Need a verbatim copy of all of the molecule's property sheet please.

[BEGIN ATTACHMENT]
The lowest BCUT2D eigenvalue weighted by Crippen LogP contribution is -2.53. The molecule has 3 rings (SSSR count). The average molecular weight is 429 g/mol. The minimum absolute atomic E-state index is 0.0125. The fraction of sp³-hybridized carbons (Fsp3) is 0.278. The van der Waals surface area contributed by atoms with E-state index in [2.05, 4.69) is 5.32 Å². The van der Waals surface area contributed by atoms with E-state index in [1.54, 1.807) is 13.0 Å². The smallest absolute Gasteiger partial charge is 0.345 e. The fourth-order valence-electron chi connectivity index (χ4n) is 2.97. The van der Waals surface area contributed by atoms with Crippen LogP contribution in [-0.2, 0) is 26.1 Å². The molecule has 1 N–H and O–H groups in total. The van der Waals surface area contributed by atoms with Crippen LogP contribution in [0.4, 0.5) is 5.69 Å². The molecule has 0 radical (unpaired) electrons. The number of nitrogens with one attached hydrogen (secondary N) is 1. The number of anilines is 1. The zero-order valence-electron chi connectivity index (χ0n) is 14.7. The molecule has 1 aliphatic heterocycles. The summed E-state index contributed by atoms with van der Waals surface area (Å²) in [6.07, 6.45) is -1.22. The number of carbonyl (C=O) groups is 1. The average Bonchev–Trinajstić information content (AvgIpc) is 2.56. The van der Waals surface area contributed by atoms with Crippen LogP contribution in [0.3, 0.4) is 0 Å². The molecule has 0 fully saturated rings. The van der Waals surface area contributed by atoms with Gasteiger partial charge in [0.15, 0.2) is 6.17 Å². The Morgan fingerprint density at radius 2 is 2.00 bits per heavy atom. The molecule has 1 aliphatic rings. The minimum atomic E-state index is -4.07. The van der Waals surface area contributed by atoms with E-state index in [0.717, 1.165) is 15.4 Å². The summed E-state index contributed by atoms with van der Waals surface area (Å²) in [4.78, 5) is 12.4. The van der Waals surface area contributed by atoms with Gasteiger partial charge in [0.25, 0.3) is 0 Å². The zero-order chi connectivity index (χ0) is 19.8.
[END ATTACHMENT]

The lowest BCUT2D eigenvalue weighted by Crippen LogP contribution is -2.53. The molecule has 3 rings (SSSR count). The average molecular weight is 429 g/mol. The minimum absolute atomic E-state index is 0.0125. The fraction of sp³-hybridized carbons (Fsp3) is 0.278. The van der Waals surface area contributed by atoms with E-state index in [2.05, 4.69) is 5.32 Å². The van der Waals surface area contributed by atoms with E-state index in [1.54, 1.807) is 13.0 Å². The smallest absolute Gasteiger partial charge is 0.345 e. The fourth-order valence-electron chi connectivity index (χ4n) is 2.97. The van der Waals surface area contributed by atoms with Crippen LogP contribution in [-0.2, 0) is 26.1 Å². The molecule has 1 N–H and O–H groups in total. The van der Waals surface area contributed by atoms with Crippen LogP contribution in [0.4, 0.5) is 5.69 Å². The molecule has 0 radical (unpaired) electrons. The number of nitrogens with one attached hydrogen (secondary N) is 1. The number of anilines is 1. The zero-order valence-electron chi connectivity index (χ0n) is 14.7. The molecule has 1 aliphatic heterocycles. The summed E-state index contributed by atoms with van der Waals surface area (Å²) in [6.07, 6.45) is -1.22. The number of carbonyl (C=O) groups is 1. The average Bonchev–Trinajstić information content (AvgIpc) is 2.56. The van der Waals surface area contributed by atoms with Crippen LogP contribution in [0.3, 0.4) is 0 Å². The molecule has 0 fully saturated rings. The van der Waals surface area contributed by atoms with Gasteiger partial charge in [0.15, 0.2) is 6.17 Å². The Morgan fingerprint density at radius 2 is 2.00 bits per heavy atom. The molecule has 1 aliphatic rings. The minimum atomic E-state index is -4.07. The van der Waals surface area contributed by atoms with E-state index in [0.717, 1.165) is 15.4 Å². The summed E-state index contributed by atoms with van der Waals surface area (Å²) in [4.78, 5) is 12.4. The van der Waals surface area contributed by atoms with Gasteiger partial charge in [0.25, 0.3) is 0 Å². The zero-order chi connectivity index (χ0) is 19.8.